W09 000 980Page 6 (iii) Evidence of property transferred from abroad for use in the United States enterprise, including United States Customs Service commercial entry documents, bills of lading and transit insurance policies containing ownership information and sufficient information to identify the property and to indicate the fair market value of such property; (iv) Evidence of monies transferred or committed to be transferred to the new commercial enterprise in exchange for shares of stock (voting or nonvoting, common or preferred). Such stock may not include terms requiring the new commercial enterprise to redeem it at the holders request; or (v) Evidence of any loan or mortgage agreement, promissory note, security agreement, or other evidence of borrowing which is secured by assets of the petitioner, other than those of the new commercial enterprise, and for which the petitioner is personally and primarily liable.None of the above examples include purchasing developed property from a new commercial enterprisethat intends to use the revenue for future development.The regulation at 8 C.F.R. § 204.6(j)(5) states: To show that the petitioner is or will be engaged in the management of the new commercial enterprise, either through the exercise of day-to-day managerial control or through policy formulation, as opposed to maintaining a purely passive role in regard to the investment, the petition must be accompanied by: (i) A statement of the position title that the petitioner has or will have in the new enterprise and a complete description of the positions duties; (ii) Evidence that the petitioner is a corporate officer or a member of the corporate board of directors; or (iii) If the new enterprise is a partnership, either limited or general, evidence that the petitioner is engaged in either direct management or policy making activities. For purposes of this section, if the petitioner is a limited partner and the limited partnership agreement provides the petitioner with certain rights, powers, and duties normally granted to limited partners under the Uniform Limited Partnership Act, the petitioner will be considered sufficiently engaged in the management of the new commercial enterprise.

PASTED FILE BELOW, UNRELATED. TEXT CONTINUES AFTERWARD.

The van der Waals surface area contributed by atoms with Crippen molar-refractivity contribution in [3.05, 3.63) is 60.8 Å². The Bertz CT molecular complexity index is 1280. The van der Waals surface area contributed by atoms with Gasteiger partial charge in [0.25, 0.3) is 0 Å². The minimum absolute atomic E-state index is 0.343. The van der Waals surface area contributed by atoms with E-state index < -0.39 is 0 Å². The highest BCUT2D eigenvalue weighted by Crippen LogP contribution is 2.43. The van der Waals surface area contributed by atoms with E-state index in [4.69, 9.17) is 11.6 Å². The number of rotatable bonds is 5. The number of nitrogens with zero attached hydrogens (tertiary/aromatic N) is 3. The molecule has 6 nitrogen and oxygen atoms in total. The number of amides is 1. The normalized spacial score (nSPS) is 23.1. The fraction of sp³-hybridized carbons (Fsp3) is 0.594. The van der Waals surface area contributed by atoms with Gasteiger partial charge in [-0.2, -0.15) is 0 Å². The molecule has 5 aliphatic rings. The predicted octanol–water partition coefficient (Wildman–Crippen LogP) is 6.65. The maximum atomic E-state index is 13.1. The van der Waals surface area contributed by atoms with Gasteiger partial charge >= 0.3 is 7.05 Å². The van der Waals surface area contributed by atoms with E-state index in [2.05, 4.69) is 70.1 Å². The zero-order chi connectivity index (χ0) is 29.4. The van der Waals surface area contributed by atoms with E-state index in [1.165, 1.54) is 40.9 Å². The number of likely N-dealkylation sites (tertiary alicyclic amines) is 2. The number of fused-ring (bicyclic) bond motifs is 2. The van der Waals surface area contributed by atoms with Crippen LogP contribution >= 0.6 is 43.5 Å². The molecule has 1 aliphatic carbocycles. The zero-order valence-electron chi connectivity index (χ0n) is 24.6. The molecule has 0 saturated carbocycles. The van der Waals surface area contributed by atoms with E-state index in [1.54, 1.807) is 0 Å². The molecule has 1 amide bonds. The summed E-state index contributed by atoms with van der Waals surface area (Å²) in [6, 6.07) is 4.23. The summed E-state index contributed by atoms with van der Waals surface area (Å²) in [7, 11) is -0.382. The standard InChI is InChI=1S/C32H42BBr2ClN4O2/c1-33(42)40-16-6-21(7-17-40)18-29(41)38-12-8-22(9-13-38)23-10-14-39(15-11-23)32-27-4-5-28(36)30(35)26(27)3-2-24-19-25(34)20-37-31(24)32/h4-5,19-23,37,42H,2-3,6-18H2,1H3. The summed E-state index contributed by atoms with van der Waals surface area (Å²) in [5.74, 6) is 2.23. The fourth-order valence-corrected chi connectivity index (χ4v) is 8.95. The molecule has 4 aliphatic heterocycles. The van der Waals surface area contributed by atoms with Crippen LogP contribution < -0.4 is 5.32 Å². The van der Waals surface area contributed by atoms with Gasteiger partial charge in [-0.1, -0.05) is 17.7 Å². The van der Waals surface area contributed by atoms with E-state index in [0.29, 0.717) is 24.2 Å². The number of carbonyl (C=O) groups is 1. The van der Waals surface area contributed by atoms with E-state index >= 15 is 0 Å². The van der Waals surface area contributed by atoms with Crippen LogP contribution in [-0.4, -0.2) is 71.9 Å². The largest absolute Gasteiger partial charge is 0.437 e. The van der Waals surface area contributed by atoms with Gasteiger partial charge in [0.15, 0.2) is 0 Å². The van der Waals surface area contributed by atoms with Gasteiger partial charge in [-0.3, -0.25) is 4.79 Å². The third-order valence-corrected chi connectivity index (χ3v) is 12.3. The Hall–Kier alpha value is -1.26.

W09 000 980 Page 7 II. Analysis The applicant · clttbh,ouse, a spa, centers, additional residential additions. In the initial filing, the applicant indicated it had already spent $17 million to purchase the land and conduct pre-development planning. The initial proposal states: is established as a Regional Center, the immigrant investor will purchase and receive titled ownership of residential vacation suite(s) f r o m - which will generate revenue to continue to develop the new commercial activities/industries described above. Each immigrant investment will be directly tied to the new commercial industries/activities and not to sustaining Pleasant Harbor. In response to the directors request for additional evidence, the applicant stated: Direct investment by the Immigrant Investor through our proposed Regional Center revolves tltrough tlte acquisition of prime resort condominium(s) constructed at Pleasant harbor, as a phased development. The Terrace Lofts, available for the USC IS Immigrant Investor Pilot Program, commence construction during Stage I, Phases I & 2 where 48 Marina Terraces are planned for development. The Terrace Lofts continue within Stage II, Phase I, with the construction of !54 Condominium Terraces of which an additional+/- !54 Immigrant Investors would qualifY based on job creation program/analysis (10 jobs direct/indirect per foreign investor).Even if financing one condo meant an ownership interest in a NCE, how do youcreate 10 Within 2127 Direct, Indirect or Induced Jobs created from the USCIS Program,jobs from a total of +/-213 Immigrant Investors would qualify for the regional economic model of Pleasant Harbor. The resultant revenues of $106,500,000 would completeone condo? I - Phases I and 2, as well as Stage II - phase I and 28% of Phase 2. Witlt completed to this stage and phase, the momentum and revenues from operations would substantiate the formula for Tier I Bank Financing as well as revenue generated from sales of the 35 percent of the non-resort pr<Jpe:rti•~s As such, the investment capital to be sought fQm!;ilil;!llim of immigrant investor capital and domestic "1tJuou. Combining EB-5 and domestic funds is a good thing but (Emphasis in original.) only in a real "at risk" investment in a job creating project. The petitioner also submitted the proposed offer for alien investors. The offer states: ownership to a at in the most picturesque area of Washington